Business · Kansas City · Rideshare

3. The Good of driving for Uber & Lyft

I’ve mentioned several times that I drive with Uber, though I use it and Lyft, and I wanted to break down the experience into three separate talking points.

Welcome to; The Good, The Bad, and The Ugly of driving with Uber & Lyft.

THE GOOD

  1. Working with these companies means that you have peace of mind and an excellent support structure.

Say what you will (and people have) about Uber or Lyft’s call center, they’re still open twenty-four hours a day and will answer all of your questions or concerns to the best of their ability. It’s wonderful to have access to this system instead of the traditional couple (or singular!) dispatchers available to taxi companies. Also, we’re all being tracked while riding or driving, and the companies insure each ride against accidents.

  1. You pick your own hours.

This is one of the most popular highlights of the job. There are no quotas when you drive with Uber or Lyft. Once you’re approved, you can give however many rides you want. Full time? Part time? Pick what works for you. We’ve all had days when there’s absolutely nothing to do, nowhere to go, and we’re dreadfully bored. Take those days and make some money!

Sign up for Uber here.

Sign up for Lyft here.

  1. You meet a wide range of people.

As a writer, I often utilize time with passengers to gather character inspiration and references. Even if a passenger doesn’t want to talk to me, I can listen to their phone conversations, or take in how they act or dress. Driving as a ride share operator pushes you out of your bubble and exposes you to a myriad of lifestyles and personality types. If you’re not a writer, prepare for a lot of interesting and unexpected people and conversations.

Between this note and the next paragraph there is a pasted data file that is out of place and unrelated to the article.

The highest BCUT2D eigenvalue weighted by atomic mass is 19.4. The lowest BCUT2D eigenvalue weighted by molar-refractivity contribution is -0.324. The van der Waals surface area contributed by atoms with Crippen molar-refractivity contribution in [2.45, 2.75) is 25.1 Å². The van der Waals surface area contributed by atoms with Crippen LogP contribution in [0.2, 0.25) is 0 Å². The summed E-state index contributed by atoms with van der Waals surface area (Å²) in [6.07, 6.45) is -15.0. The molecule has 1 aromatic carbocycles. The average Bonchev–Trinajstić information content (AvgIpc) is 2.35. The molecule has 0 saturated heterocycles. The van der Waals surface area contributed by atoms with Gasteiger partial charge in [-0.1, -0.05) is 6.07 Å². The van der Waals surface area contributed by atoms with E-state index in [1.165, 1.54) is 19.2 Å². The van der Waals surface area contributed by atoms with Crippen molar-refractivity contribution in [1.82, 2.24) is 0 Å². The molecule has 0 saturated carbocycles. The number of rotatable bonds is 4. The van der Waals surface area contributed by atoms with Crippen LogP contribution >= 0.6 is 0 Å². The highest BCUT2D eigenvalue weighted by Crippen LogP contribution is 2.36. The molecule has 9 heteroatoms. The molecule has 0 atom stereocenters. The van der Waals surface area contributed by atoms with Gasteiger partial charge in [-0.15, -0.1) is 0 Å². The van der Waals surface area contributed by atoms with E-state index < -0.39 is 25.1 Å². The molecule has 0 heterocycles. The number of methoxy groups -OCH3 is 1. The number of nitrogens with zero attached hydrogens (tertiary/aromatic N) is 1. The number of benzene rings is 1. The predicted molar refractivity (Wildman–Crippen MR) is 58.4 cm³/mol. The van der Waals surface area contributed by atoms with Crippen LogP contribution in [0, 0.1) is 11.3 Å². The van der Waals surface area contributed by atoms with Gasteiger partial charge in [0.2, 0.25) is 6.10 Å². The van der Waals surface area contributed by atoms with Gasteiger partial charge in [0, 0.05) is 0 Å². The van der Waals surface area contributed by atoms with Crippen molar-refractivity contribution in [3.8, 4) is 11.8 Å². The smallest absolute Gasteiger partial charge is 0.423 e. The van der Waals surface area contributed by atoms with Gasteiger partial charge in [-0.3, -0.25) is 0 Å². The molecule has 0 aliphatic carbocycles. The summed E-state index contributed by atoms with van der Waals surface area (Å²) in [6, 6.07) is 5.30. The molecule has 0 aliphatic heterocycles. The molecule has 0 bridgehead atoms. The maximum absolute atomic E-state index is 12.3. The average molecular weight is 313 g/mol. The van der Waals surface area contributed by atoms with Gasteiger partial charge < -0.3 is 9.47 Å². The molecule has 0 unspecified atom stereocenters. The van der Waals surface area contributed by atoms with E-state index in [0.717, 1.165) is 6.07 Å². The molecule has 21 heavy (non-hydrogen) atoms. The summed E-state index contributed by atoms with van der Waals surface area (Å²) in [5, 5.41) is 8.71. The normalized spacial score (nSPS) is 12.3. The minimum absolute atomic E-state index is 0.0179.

1. You get to really know your city.

I thought I knew Kansas City pretty well, but then I started driving full time. Now, even though I was a bit of a shut-in, I can recommend clubs, bars, restaurants, and attractions to visitors even if I’ve never been there myself. Navigating the city streets and backroads is nearly second nature. I’ve had >1,200 rides in four months. I’m practically a native.

  1. The pay can be spectacular.

This isn’t always the case, but opportunities are endless. You won’t get rich doing rideshare alone, but you can use it to leverage your business (if you have one, which you should). Are you an artist, photographer, graphic designer, web developer, videographer, author, carpenter, plumber, chiropractor, martial artist, or dentist? Display some of your work, or a hint of it, in your car and when someone comments on it—WHAM. Out comes your opportunity to plug your business.

Overall, I’ll leave you with this: if you’re going to work a customer service job, you may as well work one that gives you flexibility and eliminates your shitty boss.

Stay tuned for tomorrow’s segment: The bad of driving with Uber/Lyft.

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